- The Washington Times - Friday, March 15, 2002

NEW YORK (AP) Caution dominated stock trading yesterday as investors made modest purchases of blue chips but also collected profits, limiting the market's advance and giving the tech sector a losing session.

Wall Street's gains grew out of news from the government that companies are rebuilding their inventories.

But analysts said investors were also cashing in wins from the past month as they pondered whether stocks have more potential for rallies ahead of first-quarter earnings results due out in April.

"The theme here is that the economic recovery is taking hold," said John C. Forelli, portfolio manager for Independence Investment LLC in Boston. "Everyone is trying to guess the pace of the recovery and which sectors will do best."

The Dow Jones Industrial Average closed up 15.29, or 0.2 percent, at 10,517.14 after falling 130.50 Wednesday.

The Dow has gained 5 percent in the past month, and on Tuesday hit its highest closing level of the year, 10,632.35.

"It was real, serious buying that brought us to these levels. We are waiting for new breakthrough buying to bring us to the next levels," said Ronald J. Hill, investment strategist at Brown Brothers Harriman & Co.

Broader market indicators declined. The technology-dominated Nasdaq Composite Index fell 7.89, or 0.4 percent, to 1,854.14. Trading in technology has been sluggish with the Nasdaq essentially flat with its level of four weeks ago.

The Standard & Poor's 500 index slipped 1.05, or 0.1 percent, to 1,153.04.

The Commerce Department said businesses rebuilt inventories by 0.2 percent in January, the first such increase in a year and another optimistic sign that the recession will soon be over.

But technology stocks still fell. Analysts said high-tech companies are waiting for their corporate customers to increase their capital spending.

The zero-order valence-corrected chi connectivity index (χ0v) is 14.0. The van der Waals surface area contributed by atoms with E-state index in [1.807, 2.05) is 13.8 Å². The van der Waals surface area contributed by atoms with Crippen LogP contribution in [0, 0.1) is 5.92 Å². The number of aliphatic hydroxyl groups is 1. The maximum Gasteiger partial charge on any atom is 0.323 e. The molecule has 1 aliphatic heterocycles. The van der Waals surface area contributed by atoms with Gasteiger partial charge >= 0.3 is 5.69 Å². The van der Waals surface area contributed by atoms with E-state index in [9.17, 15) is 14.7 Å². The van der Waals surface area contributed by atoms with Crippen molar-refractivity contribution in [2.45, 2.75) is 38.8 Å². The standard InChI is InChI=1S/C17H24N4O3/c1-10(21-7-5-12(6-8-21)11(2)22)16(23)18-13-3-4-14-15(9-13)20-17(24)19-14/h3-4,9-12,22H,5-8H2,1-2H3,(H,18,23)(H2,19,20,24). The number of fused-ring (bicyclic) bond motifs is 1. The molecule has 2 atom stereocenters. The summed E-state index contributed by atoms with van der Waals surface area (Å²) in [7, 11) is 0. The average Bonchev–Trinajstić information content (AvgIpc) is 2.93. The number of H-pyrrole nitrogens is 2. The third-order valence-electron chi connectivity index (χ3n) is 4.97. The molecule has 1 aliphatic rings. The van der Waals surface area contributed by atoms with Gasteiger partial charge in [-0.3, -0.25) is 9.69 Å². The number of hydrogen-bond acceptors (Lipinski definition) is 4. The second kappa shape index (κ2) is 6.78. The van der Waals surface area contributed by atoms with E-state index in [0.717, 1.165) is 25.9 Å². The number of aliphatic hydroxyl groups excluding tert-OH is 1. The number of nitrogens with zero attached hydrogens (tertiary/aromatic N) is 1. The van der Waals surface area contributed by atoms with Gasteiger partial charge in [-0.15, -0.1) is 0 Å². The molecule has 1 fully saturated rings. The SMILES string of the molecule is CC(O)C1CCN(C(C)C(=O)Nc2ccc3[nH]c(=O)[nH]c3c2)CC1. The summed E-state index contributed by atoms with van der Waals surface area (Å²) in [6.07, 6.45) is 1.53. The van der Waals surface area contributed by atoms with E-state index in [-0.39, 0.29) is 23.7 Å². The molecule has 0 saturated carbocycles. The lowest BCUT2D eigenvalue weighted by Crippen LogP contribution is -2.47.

Microsoft fell 88 cents to $61.22, and Intel stumbled 37 cents to $30.97.

Oracle declined 45 cents to $13.44, and after the close reported fiscal third-quarter profits that met analysts' expectations. The software maker, which also said spending on technology is lagging, gained 4 cents in the extended-trading session.

Other losses came from companies whose earnings results disappointed investors.

Lands' End dropped 14 percent, down $7.70 at $46.99 after missing fourth-quarter expectations by a penny a share.

Wall Street's biggest gains came out of "old economy" sectors, such as manufacturing, which often are the first to emerge from recession.

Caterpillar climbed $1.17 to $58.66, while 3M rose $1.09 cents to $120.59. Both are Dow industrials.

Eastman Kodak, also a Dow stock, rose $1.35 to $32.35 after reaffirming its first-quarter and full-year outlook.

Advancing issues outnumbered decliners 17 to 13 Thursday on the New York Stock Exchange. Volume totaled 1.2 billion shares, below Wednesday's 1.34 billion shares.

The Russell 2000 index, which measures the performance of smaller-company stocks, rose 2.31, or 0.5 percent, to 497.76.

Overseas, Japan's Nikkei stock average closed Thursday up 1.3 percent. In Europe, Germany's DAX index gained 0.6 percent and France's CAC-40 rose 0.5 percent, while Britain's FT-SE 100 fell 0.2 percent.

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